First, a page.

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BE-A Walker

Platform(s): Android, Nintendo Switch, PC, PlayStation 4, Xbox One, iOS
Genre: Action/Adventure
Developer: Sonka
Release Date: Feb. 28, 2020

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Switch Review - 'BE-A Walker'

by Cody Medellin on May 28, 2020 @ 12:00 a.m. PDT

Take control of a huge mech on an alien planet! Shoot and trample the natives, avenge your brother, or forgive his killers? Join the rebels to restore peace on the exotic planet of Eldorado.

You may or may not know the name AT-ST, but you'll certainly recognize the vehicle when you see it. The bipedal vehicle, sometimes described as a chicken walker, is mostly known as the vehicle used to hunt down the Ewoks in "Star Wars: Return of the Jedi," and the furry natives eventually crushed it. Despite that, there's been some fascination in wanting to pilot one of those vehicles, and that was something you could do in various Star Wars games, albeit in small doses. The idea of having an entire game revolve around this kind of vehicle might seem far-fetched, but that's exactly what Tequilabyte Studio has done (minus the famous license) with BE-A Walker: Battle for Eldorado.

Believe it or not, the story borrows quite a bit from "Avatar." You play as a newcomer to a planet where the air is poisonous and the native population is violently opposed to your presence. Despite this, the humans are determined to colonize the planet, and you've been drafted by the military to take over the role that your now-deceased brother had: piloting a walker to defend the colonial outposts and eradicate the active threat. Like the James Cameron film and countless others like it, that means eventually seeing things from the native point of view before deciding who to side with. It's a well-worn storytelling device, but the experience is forgettable enough that you'll tune out the cut scenes.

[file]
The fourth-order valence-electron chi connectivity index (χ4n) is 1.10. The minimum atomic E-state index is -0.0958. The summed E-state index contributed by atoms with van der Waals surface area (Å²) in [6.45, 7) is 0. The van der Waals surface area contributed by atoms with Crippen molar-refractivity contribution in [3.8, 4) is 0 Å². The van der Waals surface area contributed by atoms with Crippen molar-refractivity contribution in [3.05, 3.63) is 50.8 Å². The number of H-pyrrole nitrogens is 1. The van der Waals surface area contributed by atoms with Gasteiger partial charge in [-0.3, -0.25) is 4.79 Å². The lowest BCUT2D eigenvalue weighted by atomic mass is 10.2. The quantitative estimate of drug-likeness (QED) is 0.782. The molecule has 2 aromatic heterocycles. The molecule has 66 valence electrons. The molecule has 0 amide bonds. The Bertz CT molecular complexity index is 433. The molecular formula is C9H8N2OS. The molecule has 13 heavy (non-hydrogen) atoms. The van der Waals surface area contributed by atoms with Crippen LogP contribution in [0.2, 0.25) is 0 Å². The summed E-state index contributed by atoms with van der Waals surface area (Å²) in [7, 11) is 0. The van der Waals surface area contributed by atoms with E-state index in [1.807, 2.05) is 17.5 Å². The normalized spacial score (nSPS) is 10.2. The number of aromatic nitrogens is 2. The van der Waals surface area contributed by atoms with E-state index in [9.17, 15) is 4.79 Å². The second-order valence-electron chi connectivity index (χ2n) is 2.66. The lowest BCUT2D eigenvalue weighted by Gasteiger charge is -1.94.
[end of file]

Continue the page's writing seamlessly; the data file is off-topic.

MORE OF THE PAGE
After a brief introductory level where you're introduced to your weaponry, the first real level gives you full control of your walker in its most basic form. This is where you learn the vehicle's distinct control scheme, which has you tilting the left analog stick left or right and pressing the ZL trigger to actually move a leg. The leg is automatically chosen for you, but the distance covered by the leg is determined by the amount of time you hold down the ZL trigger (within reason). It doesn't take that long to get used to the scheme, but it feels needlessly complicated when, after a practice session, you can switch to automatic leg movement and skip the trigger altogether.

Brief control issues aside, the rest of the game follows a pretty standard cadence. You need to make it from one base to another, moving from the left side to the right side, while trying to blast or step on any enemies that are in front of or behind you. At times, you'll get enemies dropping in from above, which forces you to shake the walker forward and backward to make them lose their balance and fall. Despite your powerful exterior, even the primitive weapons are strong enough to make a dent in your health, and with no refills until you reach your destination, you'll have to play carefully. On top of that, you have an oxygen meter that is constantly dwindling, and damage to your hull also causes oxygen leaks. Like your overall health, the oxygen also isn't replenished until you reach your destination, but it may lead you to play recklessly as you hurry to your goal before you run out of air.